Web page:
If you had LASIK with monovision — one eye corrected for distance and the other for near — you may wish to use a contact lens on the “near eye” on occasion so that both eyes can see clearly in the distance for sports, night driving, and other activities that need the best vision possible.
Contact lenses can also help with LASIK issues like blurry vision caused by higher-order aberrations after surgery. For this situation, gas permeable or hybrid contact lenses are usually the best option.
Another issue that can arise after LASIK is excessive glare. GP contact lenses and hybrid contacts are usually the best options here as well. After surgery, these lenses frequently provide clearer night vision than soft contact lenses.
Remember that fitting contact lenses following refractive surgery may necessitate more trial lenses and a longer amount of time than appropriate contact lenses on an unaffected eye.
Presbyopia Contact Lenses
Bifocal and monovision contact lenses are solutions for patients who have trouble fitting contact lenses due to presbyopia.
Bifocal and multifocal contact lenses, like bifocal and progressive eyeglass lenses, have a more sophisticated design than ordinary lenses, and perfect fitting is required for optimum outcomes. As a result, choosing the ideal contact lenses to correct presbyopia takes longer and costs more than a conventional contact lens fitting.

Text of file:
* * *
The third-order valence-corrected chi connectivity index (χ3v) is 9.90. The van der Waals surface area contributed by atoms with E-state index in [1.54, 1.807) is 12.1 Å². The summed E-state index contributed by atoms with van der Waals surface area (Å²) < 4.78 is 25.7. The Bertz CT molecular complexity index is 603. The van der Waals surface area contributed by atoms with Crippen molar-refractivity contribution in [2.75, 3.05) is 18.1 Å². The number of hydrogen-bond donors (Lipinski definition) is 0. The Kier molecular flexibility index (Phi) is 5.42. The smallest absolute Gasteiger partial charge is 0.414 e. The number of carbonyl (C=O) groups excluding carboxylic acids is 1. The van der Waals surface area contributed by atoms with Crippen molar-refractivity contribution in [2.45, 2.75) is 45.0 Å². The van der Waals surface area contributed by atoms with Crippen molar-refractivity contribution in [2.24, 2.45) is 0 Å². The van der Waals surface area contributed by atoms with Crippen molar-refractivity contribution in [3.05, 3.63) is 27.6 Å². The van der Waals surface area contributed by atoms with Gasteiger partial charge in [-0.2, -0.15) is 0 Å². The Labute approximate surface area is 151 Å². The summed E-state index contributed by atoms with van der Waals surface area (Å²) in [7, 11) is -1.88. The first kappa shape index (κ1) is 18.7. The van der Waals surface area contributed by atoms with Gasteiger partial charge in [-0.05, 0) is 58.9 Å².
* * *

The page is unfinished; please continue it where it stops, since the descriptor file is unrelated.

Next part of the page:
Cost of Contact Lenses for Hard-to-fit Eyes
Expect to pay more when you see an eye doctor specializing in contact lenses for hard-to-fit eyes. You are paying for the extra time and expertise required to fit these lenses, as well as the sophisticated type of lenses you will receive.
Fitting fees of several hundred dollars are not uncommon, and they sometimes do not include the cost of your lenses. Health insurance or vision insurance may cover part of the associated expenditures in some circumstances, such as fitting contact lenses for keratoconus. For further information, consult your eye doctor or insurance agent.